Members of the extended Lane family haven’t actually lived at Lane Plantation for almost 90 years, but their roots are firmly planted on the tract of land their great-great-great-grandfather purchased in East Feliciana Parish in 1849.

Generations of the family lived in the main house until 1927 and raised cotton there until the 1940s. Now owned by a family partnership — Mercedes Plauché Nieset and Mary Plauché McNulty, both of Lake Charles, and their brother, Andrew “Andy” Lane Plauché Jr., of New Orleans — the plantation is a family retreat used as a getaway for celebrations, holidays and long, relaxing weekends.

“This place was the meeting spot,” said Andy Plauché. “Half the family was LSU, half was Tulane. There have been plenty of football parties here.”

Those attending the 51st annual Jackson Assembly Antiques and Art Show and Sale on April 1-3 can tour the Louisiana treasure, this year’s featured home, and visit with members of the family who have preserved it for more than a century and a half.

Built in a traditional Carolina style of architecture, the original home had four rooms — a dining room and living room downstairs and two bedrooms, one large and one small, upstairs. The large front gallery is original to the home. A small back porch was later converted to a third bedroom and the first interior bathroom. In 1969, the parents of the current owners, the late Andrew Lane Plauché and Althea Livaudais Plauché, added a kitchen wing and a master bedroom wing during a major restoration of the home.

Extremely well preserved, the home has its original longleaf pine floors and walls and its original mantels.

“It faces due north, one mile from a stop on the Clinton & Port Hudson Railroad, the second oldest railroad in the United States,” Andy Plauché said.

The main house, originally called Weston Place, was built by Malachi Weston, who moved to Louisiana from South Carolina in the early 1800s.

Experts who’ve studied the saw and planing marks on the wood walls and roof beams estimate that construction could have taken place as early as 1810.

The first Lane family member, William Allen Lane, a native of Maine, purchased the property in 1849. A classmate of Henry Wadsworth Longfellow and Nathaniel Hawthorne at Bowdoin College in Maine, Lane came to the area in 1825 to teach at the College of Louisiana in Jackson.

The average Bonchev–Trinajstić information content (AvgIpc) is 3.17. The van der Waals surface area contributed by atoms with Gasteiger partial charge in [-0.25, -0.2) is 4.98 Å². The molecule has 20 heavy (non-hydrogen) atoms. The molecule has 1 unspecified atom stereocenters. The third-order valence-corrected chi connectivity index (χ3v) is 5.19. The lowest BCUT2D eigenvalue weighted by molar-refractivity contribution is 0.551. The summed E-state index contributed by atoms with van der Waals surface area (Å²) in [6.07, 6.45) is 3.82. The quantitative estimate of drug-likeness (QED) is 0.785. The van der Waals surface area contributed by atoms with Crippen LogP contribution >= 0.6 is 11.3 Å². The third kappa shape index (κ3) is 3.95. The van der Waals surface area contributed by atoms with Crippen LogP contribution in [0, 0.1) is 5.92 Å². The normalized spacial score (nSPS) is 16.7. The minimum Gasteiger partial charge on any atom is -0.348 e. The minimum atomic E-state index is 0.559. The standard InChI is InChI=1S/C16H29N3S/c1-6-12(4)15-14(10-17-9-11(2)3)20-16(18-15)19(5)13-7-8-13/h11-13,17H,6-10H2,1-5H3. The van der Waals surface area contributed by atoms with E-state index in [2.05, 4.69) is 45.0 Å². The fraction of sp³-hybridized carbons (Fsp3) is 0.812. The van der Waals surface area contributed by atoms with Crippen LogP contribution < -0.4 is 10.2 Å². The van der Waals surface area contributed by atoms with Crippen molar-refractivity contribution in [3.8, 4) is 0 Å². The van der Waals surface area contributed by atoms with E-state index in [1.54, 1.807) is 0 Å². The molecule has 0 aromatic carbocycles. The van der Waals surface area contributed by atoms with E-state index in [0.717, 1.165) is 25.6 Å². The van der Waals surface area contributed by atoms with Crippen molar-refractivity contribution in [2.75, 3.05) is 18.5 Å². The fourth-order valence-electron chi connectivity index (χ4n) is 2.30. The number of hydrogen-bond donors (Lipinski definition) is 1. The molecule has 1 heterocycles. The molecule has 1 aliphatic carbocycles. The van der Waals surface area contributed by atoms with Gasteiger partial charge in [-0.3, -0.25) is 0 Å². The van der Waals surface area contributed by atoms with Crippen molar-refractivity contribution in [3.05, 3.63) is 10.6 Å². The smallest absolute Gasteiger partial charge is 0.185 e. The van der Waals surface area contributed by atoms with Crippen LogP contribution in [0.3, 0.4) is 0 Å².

He married Mary Catherine Tyson, of Woodville, Mississippi. Their two sons, James Tyson Lane and William Allen Lane Jr., were educated at Yale but returned to Louisiana to fight for the South in the Civil War.

“They weren’t bothered by the fact that they might have to shoot a Union man, but they were bothered by the fact that they would have to shoot another Yale man,” Andy Plauché said with a laugh.

After the war, the two sons lost interest in the plantation. One moved to Tallulah, where he opened a law practice; the other moved to Fort Worth, Texas, to work in a business.

“They gave up their interest to four old-maid sisters,” Plauché said.

After the last sister died, the property went to nieces and nephews in Fort Worth and Tallulah — the Texas Lanes and the Louisiana Lanes.

After World War II, the two branches divided the property with the Louisiana Lanes taking 400 acres and the main house, and the Texas Lanes taking 1,200 acres.

The home has several original pieces of furniture, including four-poster beds upstairs, a pie safe in the dining room and a small desk chair in the living room.

Among the family treasures are James Tyson Lane’s Yale graduation image and the wooden leg he used after his leg was shot off in the Battle of Murphreesboro in 1863, William Allen Lane’s diploma from Bowdoin College and his amnesty oath to the United States after the Civil War, along with numerous family portraits.

As the number of Lane descendants increased, the current owners converted several out buildings to guest houses. These include the original kitchen; the old barn, which was moved 60 feet west and restored; and Redwood Cottage, constructed in 2004 to make room for grandchildren and great-grandchildren. The spacious property is planted with a variety of trees and shrubs around a tennis court, which was added in the early 1970s, a pond dug in the 1950s and a cemetery containing the graves of the parents of the current owners.